whom the child lives, but that the child lives with someone who will be
there through childhood.
A Sense of Order
In the first three years of life children have a very strong sense of
orderof both place and of time. An infant can become very upset
over things that we would not notice; for example the child who cried
because an umbrella which he had seen many times closed was opened for
the first time. A child may become disturbed as a result of being bathed
after a meal when she has become accustomed to being bathed before a meal.
Children do not have any other motive than to try to make sense of the
world, to create order. When the child figures out where everything belongs
and how the day goes, he develops a feeling of security that allows him
to go on to the next stage of development.
A child is born with a clear sense of when to go to sleep and when to
wake up, when to eat and how much. As much as possible if the parent can
take time in the beginning to respect this inner guide, never waking a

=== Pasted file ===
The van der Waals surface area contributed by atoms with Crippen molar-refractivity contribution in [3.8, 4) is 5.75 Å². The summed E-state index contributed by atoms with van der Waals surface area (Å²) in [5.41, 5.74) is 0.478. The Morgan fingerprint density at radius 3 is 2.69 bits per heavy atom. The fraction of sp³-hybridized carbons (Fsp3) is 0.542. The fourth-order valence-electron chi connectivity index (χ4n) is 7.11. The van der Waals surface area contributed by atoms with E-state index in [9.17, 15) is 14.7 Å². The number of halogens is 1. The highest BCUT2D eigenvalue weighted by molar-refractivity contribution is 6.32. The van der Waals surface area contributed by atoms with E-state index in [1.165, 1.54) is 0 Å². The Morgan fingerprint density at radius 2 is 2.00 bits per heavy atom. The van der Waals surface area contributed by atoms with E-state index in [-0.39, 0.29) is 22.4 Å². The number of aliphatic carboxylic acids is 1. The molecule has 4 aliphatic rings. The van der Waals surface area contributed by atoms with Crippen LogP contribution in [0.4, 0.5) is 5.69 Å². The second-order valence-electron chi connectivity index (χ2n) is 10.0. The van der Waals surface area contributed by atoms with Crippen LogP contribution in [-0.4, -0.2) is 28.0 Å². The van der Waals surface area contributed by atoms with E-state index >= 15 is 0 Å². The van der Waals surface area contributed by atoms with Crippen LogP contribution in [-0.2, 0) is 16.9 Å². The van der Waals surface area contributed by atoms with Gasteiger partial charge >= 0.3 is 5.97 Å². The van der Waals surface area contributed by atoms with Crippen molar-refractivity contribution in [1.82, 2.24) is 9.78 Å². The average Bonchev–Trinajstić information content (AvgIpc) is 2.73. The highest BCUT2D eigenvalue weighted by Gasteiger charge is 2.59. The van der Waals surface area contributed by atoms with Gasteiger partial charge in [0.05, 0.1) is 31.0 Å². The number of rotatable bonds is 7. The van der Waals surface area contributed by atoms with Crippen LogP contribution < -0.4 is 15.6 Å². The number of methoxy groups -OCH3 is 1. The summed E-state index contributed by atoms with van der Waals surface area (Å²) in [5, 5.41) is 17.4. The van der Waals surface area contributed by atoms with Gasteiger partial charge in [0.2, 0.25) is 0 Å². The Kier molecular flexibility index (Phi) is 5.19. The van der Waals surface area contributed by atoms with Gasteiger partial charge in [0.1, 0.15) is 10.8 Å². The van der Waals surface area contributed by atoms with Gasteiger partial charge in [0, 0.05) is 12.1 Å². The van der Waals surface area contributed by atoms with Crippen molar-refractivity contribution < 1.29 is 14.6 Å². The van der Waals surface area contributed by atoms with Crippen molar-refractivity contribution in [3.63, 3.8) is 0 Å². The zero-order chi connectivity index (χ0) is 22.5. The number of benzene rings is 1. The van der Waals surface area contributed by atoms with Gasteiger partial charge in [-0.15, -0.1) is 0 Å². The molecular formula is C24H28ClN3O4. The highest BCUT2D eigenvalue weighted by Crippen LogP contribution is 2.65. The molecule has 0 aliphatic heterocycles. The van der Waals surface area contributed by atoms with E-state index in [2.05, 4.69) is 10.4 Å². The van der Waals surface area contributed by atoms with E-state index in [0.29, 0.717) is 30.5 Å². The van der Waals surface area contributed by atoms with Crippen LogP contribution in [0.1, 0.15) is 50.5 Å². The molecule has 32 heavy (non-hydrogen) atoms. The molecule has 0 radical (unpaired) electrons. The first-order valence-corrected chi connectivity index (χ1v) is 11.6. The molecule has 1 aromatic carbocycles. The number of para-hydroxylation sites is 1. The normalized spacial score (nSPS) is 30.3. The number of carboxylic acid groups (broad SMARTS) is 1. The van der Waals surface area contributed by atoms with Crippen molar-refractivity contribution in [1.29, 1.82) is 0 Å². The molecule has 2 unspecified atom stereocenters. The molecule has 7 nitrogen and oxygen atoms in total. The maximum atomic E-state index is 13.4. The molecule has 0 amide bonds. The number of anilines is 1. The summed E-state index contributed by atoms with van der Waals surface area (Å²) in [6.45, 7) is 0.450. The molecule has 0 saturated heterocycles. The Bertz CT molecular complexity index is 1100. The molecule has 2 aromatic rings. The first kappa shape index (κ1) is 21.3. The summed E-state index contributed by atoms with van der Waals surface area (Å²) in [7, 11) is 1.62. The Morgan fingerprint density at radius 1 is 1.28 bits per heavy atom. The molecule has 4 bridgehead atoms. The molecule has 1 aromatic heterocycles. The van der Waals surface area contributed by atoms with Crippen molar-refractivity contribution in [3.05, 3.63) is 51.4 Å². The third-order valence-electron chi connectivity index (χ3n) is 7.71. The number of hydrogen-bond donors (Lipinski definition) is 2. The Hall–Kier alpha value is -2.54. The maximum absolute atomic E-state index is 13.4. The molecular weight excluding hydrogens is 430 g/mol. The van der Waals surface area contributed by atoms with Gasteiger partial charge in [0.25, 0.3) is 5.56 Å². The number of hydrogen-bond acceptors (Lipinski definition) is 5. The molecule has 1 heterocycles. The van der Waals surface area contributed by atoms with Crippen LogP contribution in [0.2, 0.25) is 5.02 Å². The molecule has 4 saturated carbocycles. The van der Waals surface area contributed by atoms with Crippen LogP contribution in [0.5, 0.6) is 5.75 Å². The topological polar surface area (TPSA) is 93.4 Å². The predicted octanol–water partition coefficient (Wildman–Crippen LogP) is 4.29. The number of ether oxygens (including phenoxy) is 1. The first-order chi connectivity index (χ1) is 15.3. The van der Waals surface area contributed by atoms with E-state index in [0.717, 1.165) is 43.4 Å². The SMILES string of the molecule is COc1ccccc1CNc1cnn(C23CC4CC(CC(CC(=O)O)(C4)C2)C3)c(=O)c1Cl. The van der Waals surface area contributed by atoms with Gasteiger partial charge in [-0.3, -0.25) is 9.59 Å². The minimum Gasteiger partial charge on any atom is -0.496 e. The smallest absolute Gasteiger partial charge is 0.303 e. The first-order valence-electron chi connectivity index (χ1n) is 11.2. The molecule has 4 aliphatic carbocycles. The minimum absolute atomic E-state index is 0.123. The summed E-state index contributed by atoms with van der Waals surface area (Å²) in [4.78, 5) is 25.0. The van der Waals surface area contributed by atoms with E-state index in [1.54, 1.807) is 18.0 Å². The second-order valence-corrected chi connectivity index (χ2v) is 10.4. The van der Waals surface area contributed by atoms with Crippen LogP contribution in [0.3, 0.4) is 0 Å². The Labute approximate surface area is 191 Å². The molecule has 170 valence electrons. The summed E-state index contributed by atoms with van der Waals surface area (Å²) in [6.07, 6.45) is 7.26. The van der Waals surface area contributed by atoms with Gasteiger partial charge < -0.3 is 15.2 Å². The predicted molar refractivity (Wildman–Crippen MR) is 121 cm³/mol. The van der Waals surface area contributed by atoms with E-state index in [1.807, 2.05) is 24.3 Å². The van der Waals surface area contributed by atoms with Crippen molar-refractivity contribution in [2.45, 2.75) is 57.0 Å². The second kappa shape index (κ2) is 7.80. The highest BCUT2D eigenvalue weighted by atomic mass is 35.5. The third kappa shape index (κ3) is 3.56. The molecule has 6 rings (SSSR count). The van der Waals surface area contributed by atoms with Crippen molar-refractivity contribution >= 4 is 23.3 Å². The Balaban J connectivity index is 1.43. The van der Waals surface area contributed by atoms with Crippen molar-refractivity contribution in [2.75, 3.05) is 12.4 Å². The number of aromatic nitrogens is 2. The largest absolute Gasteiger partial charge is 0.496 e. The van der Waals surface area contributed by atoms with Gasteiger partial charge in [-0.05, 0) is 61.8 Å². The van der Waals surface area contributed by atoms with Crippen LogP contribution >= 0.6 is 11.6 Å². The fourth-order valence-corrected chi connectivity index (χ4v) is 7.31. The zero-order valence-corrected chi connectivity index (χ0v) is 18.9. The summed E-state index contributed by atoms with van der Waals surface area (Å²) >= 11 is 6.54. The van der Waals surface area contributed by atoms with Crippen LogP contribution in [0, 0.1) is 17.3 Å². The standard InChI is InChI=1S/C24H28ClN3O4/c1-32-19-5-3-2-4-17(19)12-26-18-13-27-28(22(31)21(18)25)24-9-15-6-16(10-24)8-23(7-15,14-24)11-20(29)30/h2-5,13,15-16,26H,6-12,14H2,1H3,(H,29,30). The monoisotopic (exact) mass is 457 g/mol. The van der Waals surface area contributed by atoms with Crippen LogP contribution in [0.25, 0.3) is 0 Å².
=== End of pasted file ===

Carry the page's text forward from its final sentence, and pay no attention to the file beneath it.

sleeping child, and nursing until the child wants to stop, life will settle
into a routine more quickly.
The Changing Environment
The child needs the security of many objects, rituals, systems, in the
environment to remain the same. But at the same time, as the child grows
and changes, the environment must change to reflect his needsnot
only the physical environment but the intellectual, social, and emotional
environments as well. The child constantly grows in independence and responsibility,
and it is a challenge to keep up with this growth.
Observation is the key. Parents who learn to observe their children will
be able to tell if a toy is still appropriate, or if furniture is still
of the correct size for their growing child. They will recognize when
the child is ready for the next step toward participation in family life.
Adults who are trying to learn to be good parents are doing so because
they care about others. No matter how much we all try to be perfect we